Passions and Obsessions

Study tags manta rays in the Philippines—but confirms they’re in danger

Three of the four hotspots are in the waters of Palawan

LAMAVE researcher studying manta ray in San Jacinto, Ticao-Burias Pass Protected Seascape (Photo by Olivia Johnson/LAMAVE)

A new collaborative scientific study led by the Large Marine Vertebrates Research Institute Philippines (LAMAVE), and in cooperation with partners and the public, has compiled a national population database for manta rays and has identified four hotspots for the species in the Philippines.

The study counts several international and Philippine-based partners; among the latter are the Ticao-Burias Pass Protected Seascape, Department of Environment and Natural Resources V, Provincial Environment and Natural Resources Office; the Tubbataha Management Office; World Wildlife Fund Philippines; Bureau of Fisheries and Aquatic Resources – Region 5, Department of Agriculture; Dive Sibaltan; Ticao Island Resort; and the Marine Wildlife Watch of the Philippines.

The study reports the presence of both reef mantas (Mobula alfredi) and oceanic mantas (Mobula birostris) in the country. A total of 2,659 manta ray sightings were analyzed by the team, and 499 individual manta rays identified using photo-identification methods, which use the unique spot pattern on the ventral side (belly) of the manta ray. These individuals were encountered in 22 different sites across the Philippines, 11 of which both reef manta and oceanic mantas were observed.

Of these 22 sites, the study identified four hotspots where manta rays aggregate: Tubbataha Reefs Natural Park in Cagayancillo, San Jacinto in the Ticao-Burias Pass Protected Seascape, Puerto Princesa City, and Taytay in Palawan. Three of these hotspots are in the waters of Palawan. These four sites accounted for 89 percent of all the individual manta rays, and specific behaviors were observed including cleaning, courtship and feeding.

 “Ticao Pass is one of the Bicol Region’s marine key biodiversity areas known to be home of filter-feeding megafauna like whale sharks, megamouth sharks and mobulas,” says Nonie P. Enolva, senior Fishing Regulations officer/chief, Fisheries Resource Management Section, Bureau of Fisheries and Aquatic Resources – Region 5. “The preponderance of visits of these megafaunas is attributed to how rich the Ticao Pass is in terms of the primary food source that has been provided for them. Thus, the protection of this important fishing ground would also mean the protection of the many marine species that are dependent on it.”

Oceanic Mantas accounted for 107 individuals in the national catalog and resights of this species gave an insight into their movements. One female manta first sighted in Daanbantayan, Cebu, in 2009, became the first recorded movement of an oceanic manta between sites in the Philippines when she was resighted in San Jacinto in 2014 and then back again in Daanbantayan in 2017. Another individual made a similar journey in 2017, covering about150 km (straight-line movement) in five days.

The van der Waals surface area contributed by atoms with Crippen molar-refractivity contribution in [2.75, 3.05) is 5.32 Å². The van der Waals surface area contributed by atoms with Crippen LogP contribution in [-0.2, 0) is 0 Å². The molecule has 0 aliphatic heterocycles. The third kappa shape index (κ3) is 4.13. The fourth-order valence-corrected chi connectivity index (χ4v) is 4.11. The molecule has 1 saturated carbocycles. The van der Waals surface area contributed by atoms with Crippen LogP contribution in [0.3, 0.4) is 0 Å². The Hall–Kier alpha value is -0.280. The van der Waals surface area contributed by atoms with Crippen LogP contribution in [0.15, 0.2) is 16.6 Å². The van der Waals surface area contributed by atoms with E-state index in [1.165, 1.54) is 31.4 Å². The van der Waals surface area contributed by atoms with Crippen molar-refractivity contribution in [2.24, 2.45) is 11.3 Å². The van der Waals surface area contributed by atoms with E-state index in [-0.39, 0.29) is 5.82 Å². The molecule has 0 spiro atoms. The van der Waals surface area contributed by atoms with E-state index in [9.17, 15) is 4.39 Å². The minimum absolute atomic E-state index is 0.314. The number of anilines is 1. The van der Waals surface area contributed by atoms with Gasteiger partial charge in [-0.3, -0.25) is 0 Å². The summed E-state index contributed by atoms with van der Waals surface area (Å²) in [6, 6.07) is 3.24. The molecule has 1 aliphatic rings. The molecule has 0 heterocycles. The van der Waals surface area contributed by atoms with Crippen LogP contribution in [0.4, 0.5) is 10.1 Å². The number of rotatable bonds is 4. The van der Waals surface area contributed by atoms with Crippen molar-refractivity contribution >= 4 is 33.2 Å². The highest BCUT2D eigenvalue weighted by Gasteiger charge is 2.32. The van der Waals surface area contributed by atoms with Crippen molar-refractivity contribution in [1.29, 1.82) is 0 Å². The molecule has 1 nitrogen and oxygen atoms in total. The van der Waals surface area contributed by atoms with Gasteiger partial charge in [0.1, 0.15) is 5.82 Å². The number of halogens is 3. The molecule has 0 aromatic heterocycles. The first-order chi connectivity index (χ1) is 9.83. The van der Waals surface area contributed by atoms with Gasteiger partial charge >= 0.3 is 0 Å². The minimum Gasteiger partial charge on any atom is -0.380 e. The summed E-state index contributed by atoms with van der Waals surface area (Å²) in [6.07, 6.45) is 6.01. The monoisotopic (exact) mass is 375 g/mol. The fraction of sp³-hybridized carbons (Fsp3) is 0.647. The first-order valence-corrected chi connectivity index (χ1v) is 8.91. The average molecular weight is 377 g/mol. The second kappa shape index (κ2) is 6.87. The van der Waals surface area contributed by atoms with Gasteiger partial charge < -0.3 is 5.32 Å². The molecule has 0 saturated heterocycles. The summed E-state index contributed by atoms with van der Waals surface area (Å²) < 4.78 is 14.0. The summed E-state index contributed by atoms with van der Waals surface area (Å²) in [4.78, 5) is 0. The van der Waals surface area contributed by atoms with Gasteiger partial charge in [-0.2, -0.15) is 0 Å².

The study highlights key threats continuing to face these species. A quarter of the animals identified in San Jacinto and Taytay showed fishery-related injuries, in the form of damaged or missing fins or severe cuts. Damage to cleaning stations is a further concern; the cleaning sites in San Jacinto have an abundance of fishing gear entangled in the reef, resulting in the damage or destruction of this sensitive habitat.

Sightings of oceanic manta rays (M. birostris) in Daanbantayan, Cebu, dropped from 73 sightings between 2006 and 2012 to only 16 sightings between 2013 and 2019 despite the increased diving in the area. San Jacinto showed a similar trend, from 15 sightings between 2013 and 2014 to only three between 2017 and 2019—an alarming 80 percent decline in sighting frequency that may be attributed to fishing activities in part of its assumed range.

Conservation strategies such as marine protected areas and fishing gear regulations should be urgently adopted in these sensitive sites, especially in the identified hotspots which do not benefit from species-specific protection, such as Taytay and Puerto Princesa City.

A reef manta ray in Tubbataha Reefs Natural Park, Cagayancillo, Palawan (Photo by Ryan Murray/LAMAVE)

Large Marine Vertebrates Research Institute Philippines (LAMAVE) is an independent non-profit non-government organization dedicated to the conservation of marine megafauna and their habitats in the Philippines. LAMAVE strives for conservation through scientific research, policy and education. For more information visit: | Facebook | Instagram | Twitter.

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